And that was that. Margaret Thatcher walked away to rub up against the legs of the old lady sitting in her reading chair. She had not moved in quite a long time, and Margaret rather hoped that the old bag was still alive. Not that Margaret was worried about her owner’s well-being, mind you, but because Margaret was a fat, hungry cat and hoped the old woman might open a nice tin of tuna for her to eat.

George looked at the cat as she walked away and was grateful to have a friend, no matter how self-obsessed she might be. She was still his friend, and that was quite good enough. The entirety of his life was rather good enough, he decided, and he began running again. The inadequately oiled metal parts of the little wheel screamed as it worked itself round and round and round while going nowhere.

Friday, December 17, 2010

A (Kind of) Fairy Tale

Sheila clutched a Swiss army knife in her hand. She extracted a small blade to carve an opening in the cardboard box surrounding her. This released a blinding stream of light that poured down like a phosphorescent waterfall. She closed her eyes and then opened them slowly, allowing them to adjust to the new light. It had been a long time since she had looked outside. A very long time.

She peeked through the new opening and saw that the world had not changed. It was still the same as it was before. The river coursing over the rocks had straightened a little. It no longer curved the same way. The white water had calmed somewhat, but other than that, the world was no different. The leaves were still green. The sky remained blue. The birds still sang.

Then the leaves fell and then winter came and snow collected on her new window. Translucent stalactites of ice dripped over her opening and distorted her view. She shivered, decided it would be better to hibernate, and fell fast sleep.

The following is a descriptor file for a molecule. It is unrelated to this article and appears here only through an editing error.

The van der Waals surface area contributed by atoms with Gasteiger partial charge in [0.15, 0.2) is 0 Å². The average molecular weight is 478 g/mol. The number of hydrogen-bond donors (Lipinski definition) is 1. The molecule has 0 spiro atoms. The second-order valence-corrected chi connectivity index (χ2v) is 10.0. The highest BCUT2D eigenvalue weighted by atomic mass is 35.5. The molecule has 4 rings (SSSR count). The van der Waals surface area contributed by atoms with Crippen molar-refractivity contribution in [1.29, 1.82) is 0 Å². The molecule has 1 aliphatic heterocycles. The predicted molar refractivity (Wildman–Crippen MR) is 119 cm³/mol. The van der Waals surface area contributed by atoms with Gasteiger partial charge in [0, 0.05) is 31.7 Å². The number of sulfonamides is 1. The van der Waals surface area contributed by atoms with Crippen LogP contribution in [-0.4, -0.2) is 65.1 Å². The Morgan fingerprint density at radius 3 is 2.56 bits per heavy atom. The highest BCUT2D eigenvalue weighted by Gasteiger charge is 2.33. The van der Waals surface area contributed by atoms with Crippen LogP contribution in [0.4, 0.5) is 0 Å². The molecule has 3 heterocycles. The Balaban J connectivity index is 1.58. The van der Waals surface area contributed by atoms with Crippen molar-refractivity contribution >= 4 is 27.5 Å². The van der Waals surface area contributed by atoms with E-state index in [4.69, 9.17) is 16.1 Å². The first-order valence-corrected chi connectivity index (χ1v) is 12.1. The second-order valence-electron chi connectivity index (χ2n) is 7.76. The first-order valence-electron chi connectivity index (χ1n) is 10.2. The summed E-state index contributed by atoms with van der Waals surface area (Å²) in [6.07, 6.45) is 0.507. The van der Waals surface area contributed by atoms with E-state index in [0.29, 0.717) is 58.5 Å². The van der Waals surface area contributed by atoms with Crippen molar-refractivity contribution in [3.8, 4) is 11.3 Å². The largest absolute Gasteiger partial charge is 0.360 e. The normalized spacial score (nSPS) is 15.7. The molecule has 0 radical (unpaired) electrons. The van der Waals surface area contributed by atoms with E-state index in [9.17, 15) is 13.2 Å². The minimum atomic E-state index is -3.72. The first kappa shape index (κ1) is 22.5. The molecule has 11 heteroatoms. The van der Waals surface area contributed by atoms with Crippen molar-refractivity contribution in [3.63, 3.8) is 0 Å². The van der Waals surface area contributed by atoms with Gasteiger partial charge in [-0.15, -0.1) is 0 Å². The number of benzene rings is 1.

The world was her bed and it was soft and comforting. It made sense when nothing else did. She woke as the snows began to thaw, and she tried to remember why she was here, where she obtained the Swiss army knife in her hand, why she was in a box, but decided that these were worthless questions. She was here because she was here and that was all. This is no different for anyone else, no matter how strange or sensible or senseless they might happen to be. People aren’t all that different, though they often like to think they are special. She had had time to think and no longer clung to false notions. Maybe she wasn’t special, she decided, but at least she was free. She said, “Freedom is in the mind, not a physical state of being,” and she chanted this over and over and over until she almost believed it, but not really, because she was a protagonist, and this, by default, made her special. At least it made her special in her own self-contained universe. Without a character there can be no story, after all, and without a story there is simply nothing to tell.

Then the box dissolved with the raging rains of spring and she emerged during a storm. Lightning flashed, thunder rumbled, but then the winds swept the storm – and the dissolving remains of her box – away. As the clouds broke apart to reveal the sun, she outstretched her arms. Her joints popped. She ignored the pain and bloomed. Delicate and colorful petals flitted with a soft breeze. She was beautiful and fragile and, ultimately, meaningless.